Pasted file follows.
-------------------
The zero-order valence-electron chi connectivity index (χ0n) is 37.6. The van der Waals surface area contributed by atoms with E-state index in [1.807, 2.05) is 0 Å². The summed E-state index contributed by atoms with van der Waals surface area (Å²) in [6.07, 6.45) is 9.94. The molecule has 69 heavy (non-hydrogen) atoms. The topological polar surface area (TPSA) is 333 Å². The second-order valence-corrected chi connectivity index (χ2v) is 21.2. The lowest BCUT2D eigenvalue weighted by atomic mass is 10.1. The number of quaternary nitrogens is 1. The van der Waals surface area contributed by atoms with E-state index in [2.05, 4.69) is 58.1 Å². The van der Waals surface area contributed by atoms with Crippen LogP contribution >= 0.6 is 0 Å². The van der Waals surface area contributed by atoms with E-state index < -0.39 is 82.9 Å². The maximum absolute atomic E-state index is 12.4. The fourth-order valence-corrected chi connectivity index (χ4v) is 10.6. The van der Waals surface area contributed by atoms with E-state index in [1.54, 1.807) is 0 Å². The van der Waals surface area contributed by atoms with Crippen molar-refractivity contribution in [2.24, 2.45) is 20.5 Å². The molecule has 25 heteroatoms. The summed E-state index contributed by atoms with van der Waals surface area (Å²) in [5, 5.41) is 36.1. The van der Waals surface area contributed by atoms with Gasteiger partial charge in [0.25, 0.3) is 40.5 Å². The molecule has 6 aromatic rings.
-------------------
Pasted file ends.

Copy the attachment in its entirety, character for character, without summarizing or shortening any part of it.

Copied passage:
The zero-order valence-electron chi connectivity index (χ0n) is 37.6. The van der Waals surface area contributed by atoms with E-state index in [1.807, 2.05) is 0 Å². The summed E-state index contributed by atoms with van der Waals surface area (Å²) in [6.07, 6.45) is 9.94. The molecule has 69 heavy (non-hydrogen) atoms. The topological polar surface area (TPSA) is 333 Å². The second-order valence-corrected chi connectivity index (χ2v) is 21.2. The lowest BCUT2D eigenvalue weighted by atomic mass is 10.1. The number of quaternary nitrogens is 1. The van der Waals surface area contributed by atoms with E-state index in [2.05, 4.69) is 58.1 Å². The van der Waals surface area contributed by atoms with Crippen LogP contribution >= 0.6 is 0 Å². The van der Waals surface area contributed by atoms with E-state index < -0.39 is 82.9 Å². The maximum absolute atomic E-state index is 12.4. The fourth-order valence-corrected chi connectivity index (χ4v) is 10.6. The van der Waals surface area contributed by atoms with E-state index in [1.54, 1.807) is 0 Å². The van der Waals surface area contributed by atoms with Crippen molar-refractivity contribution in [2.24, 2.45) is 20.5 Å². The molecule has 25 heteroatoms. The summed E-state index contributed by atoms with van der Waals surface area (Å²) in [5, 5.41) is 36.1. The van der Waals surface area contributed by atoms with Gasteiger partial charge in [0.25, 0.3) is 40.5 Å². The molecule has 6 aromatic rings.